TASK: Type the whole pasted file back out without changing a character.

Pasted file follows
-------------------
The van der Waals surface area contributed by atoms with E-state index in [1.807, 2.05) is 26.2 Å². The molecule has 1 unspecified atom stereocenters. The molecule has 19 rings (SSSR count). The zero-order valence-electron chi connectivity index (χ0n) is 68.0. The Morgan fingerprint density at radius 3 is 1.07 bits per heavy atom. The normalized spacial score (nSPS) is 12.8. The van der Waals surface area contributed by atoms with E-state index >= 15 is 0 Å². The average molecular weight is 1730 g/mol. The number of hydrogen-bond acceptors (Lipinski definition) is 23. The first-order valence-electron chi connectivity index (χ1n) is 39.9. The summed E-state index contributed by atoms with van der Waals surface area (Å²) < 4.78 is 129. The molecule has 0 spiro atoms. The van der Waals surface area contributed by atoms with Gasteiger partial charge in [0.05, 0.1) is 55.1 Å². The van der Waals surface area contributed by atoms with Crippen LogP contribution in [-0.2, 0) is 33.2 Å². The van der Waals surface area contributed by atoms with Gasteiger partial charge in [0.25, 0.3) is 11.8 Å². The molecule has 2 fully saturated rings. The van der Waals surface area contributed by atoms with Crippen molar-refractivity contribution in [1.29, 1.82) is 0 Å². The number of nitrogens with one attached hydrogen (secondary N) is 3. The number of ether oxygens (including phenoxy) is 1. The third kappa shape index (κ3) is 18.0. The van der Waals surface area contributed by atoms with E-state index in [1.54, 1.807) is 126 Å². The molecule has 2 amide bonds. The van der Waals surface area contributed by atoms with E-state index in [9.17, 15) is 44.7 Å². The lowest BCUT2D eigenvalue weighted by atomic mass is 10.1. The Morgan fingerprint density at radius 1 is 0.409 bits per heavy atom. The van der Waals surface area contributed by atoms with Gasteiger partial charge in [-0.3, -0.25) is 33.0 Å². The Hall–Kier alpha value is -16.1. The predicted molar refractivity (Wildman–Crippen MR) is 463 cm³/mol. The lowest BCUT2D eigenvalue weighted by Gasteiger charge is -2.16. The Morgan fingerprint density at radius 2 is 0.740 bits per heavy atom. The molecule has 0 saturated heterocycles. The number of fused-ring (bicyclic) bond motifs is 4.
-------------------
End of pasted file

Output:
The van der Waals surface area contributed by atoms with E-state index in [1.807, 2.05) is 26.2 Å². The molecule has 1 unspecified atom stereocenters. The molecule has 19 rings (SSSR count). The zero-order valence-electron chi connectivity index (χ0n) is 68.0. The Morgan fingerprint density at radius 3 is 1.07 bits per heavy atom. The normalized spacial score (nSPS) is 12.8. The van der Waals surface area contributed by atoms with E-state index >= 15 is 0 Å². The average molecular weight is 1730 g/mol. The number of hydrogen-bond acceptors (Lipinski definition) is 23. The first-order valence-electron chi connectivity index (χ1n) is 39.9. The summed E-state index contributed by atoms with van der Waals surface area (Å²) < 4.78 is 129. The molecule has 0 spiro atoms. The van der Waals surface area contributed by atoms with Gasteiger partial charge in [0.05, 0.1) is 55.1 Å². The van der Waals surface area contributed by atoms with Crippen LogP contribution in [-0.2, 0) is 33.2 Å². The van der Waals surface area contributed by atoms with Gasteiger partial charge in [0.25, 0.3) is 11.8 Å². The molecule has 2 fully saturated rings. The van der Waals surface area contributed by atoms with Crippen molar-refractivity contribution in [1.29, 1.82) is 0 Å². The number of nitrogens with one attached hydrogen (secondary N) is 3. The number of ether oxygens (including phenoxy) is 1. The third kappa shape index (κ3) is 18.0. The van der Waals surface area contributed by atoms with E-state index in [1.54, 1.807) is 126 Å². The molecule has 2 amide bonds. The van der Waals surface area contributed by atoms with E-state index in [9.17, 15) is 44.7 Å². The lowest BCUT2D eigenvalue weighted by atomic mass is 10.1. The Morgan fingerprint density at radius 1 is 0.409 bits per heavy atom. The van der Waals surface area contributed by atoms with Gasteiger partial charge in [-0.3, -0.25) is 33.0 Å². The Hall–Kier alpha value is -16.1. The predicted molar refractivity (Wildman–Crippen MR) is 463 cm³/mol. The lowest BCUT2D eigenvalue weighted by Gasteiger charge is -2.16. The Morgan fingerprint density at radius 2 is 0.740 bits per heavy atom. The molecule has 0 saturated heterocycles. The number of fused-ring (bicyclic) bond motifs is 4.